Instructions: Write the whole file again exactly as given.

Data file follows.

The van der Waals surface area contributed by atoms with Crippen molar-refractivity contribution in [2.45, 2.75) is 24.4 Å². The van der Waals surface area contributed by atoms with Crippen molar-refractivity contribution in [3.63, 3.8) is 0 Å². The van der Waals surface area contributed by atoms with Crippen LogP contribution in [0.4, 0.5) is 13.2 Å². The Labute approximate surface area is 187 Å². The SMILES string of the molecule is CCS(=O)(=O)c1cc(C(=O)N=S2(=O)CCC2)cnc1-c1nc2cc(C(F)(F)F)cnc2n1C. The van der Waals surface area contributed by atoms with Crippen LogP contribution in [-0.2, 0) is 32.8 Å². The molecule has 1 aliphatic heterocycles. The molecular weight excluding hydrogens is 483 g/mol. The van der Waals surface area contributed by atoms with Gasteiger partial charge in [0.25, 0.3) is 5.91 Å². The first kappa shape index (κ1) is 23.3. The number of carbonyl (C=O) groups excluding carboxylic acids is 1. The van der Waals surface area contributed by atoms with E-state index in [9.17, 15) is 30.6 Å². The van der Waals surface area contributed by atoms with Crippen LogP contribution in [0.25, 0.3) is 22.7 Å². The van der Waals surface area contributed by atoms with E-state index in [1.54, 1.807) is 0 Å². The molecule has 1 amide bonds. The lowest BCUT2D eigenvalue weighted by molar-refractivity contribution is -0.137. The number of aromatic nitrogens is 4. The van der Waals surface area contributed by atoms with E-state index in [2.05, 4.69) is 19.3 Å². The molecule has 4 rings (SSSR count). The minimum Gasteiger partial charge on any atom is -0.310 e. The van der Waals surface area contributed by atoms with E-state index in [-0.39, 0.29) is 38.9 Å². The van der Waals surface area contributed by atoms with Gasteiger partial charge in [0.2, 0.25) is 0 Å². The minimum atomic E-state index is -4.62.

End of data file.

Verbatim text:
The van der Waals surface area contributed by atoms with Crippen molar-refractivity contribution in [2.45, 2.75) is 24.4 Å². The van der Waals surface area contributed by atoms with Crippen molar-refractivity contribution in [3.63, 3.8) is 0 Å². The van der Waals surface area contributed by atoms with Crippen LogP contribution in [0.4, 0.5) is 13.2 Å². The Labute approximate surface area is 187 Å². The SMILES string of the molecule is CCS(=O)(=O)c1cc(C(=O)N=S2(=O)CCC2)cnc1-c1nc2cc(C(F)(F)F)cnc2n1C. The van der Waals surface area contributed by atoms with Crippen LogP contribution in [-0.2, 0) is 32.8 Å². The molecule has 1 aliphatic heterocycles. The molecular weight excluding hydrogens is 483 g/mol. The van der Waals surface area contributed by atoms with Gasteiger partial charge in [0.25, 0.3) is 5.91 Å². The first kappa shape index (κ1) is 23.3. The number of carbonyl (C=O) groups excluding carboxylic acids is 1. The van der Waals surface area contributed by atoms with E-state index in [9.17, 15) is 30.6 Å². The van der Waals surface area contributed by atoms with Crippen LogP contribution in [0.25, 0.3) is 22.7 Å². The van der Waals surface area contributed by atoms with E-state index in [1.54, 1.807) is 0 Å². The molecule has 1 amide bonds. The lowest BCUT2D eigenvalue weighted by molar-refractivity contribution is -0.137. The number of aromatic nitrogens is 4. The van der Waals surface area contributed by atoms with E-state index in [2.05, 4.69) is 19.3 Å². The molecule has 4 rings (SSSR count). The minimum Gasteiger partial charge on any atom is -0.310 e. The van der Waals surface area contributed by atoms with E-state index in [-0.39, 0.29) is 38.9 Å². The van der Waals surface area contributed by atoms with Gasteiger partial charge in [0.2, 0.25) is 0 Å². The minimum atomic E-state index is -4.62.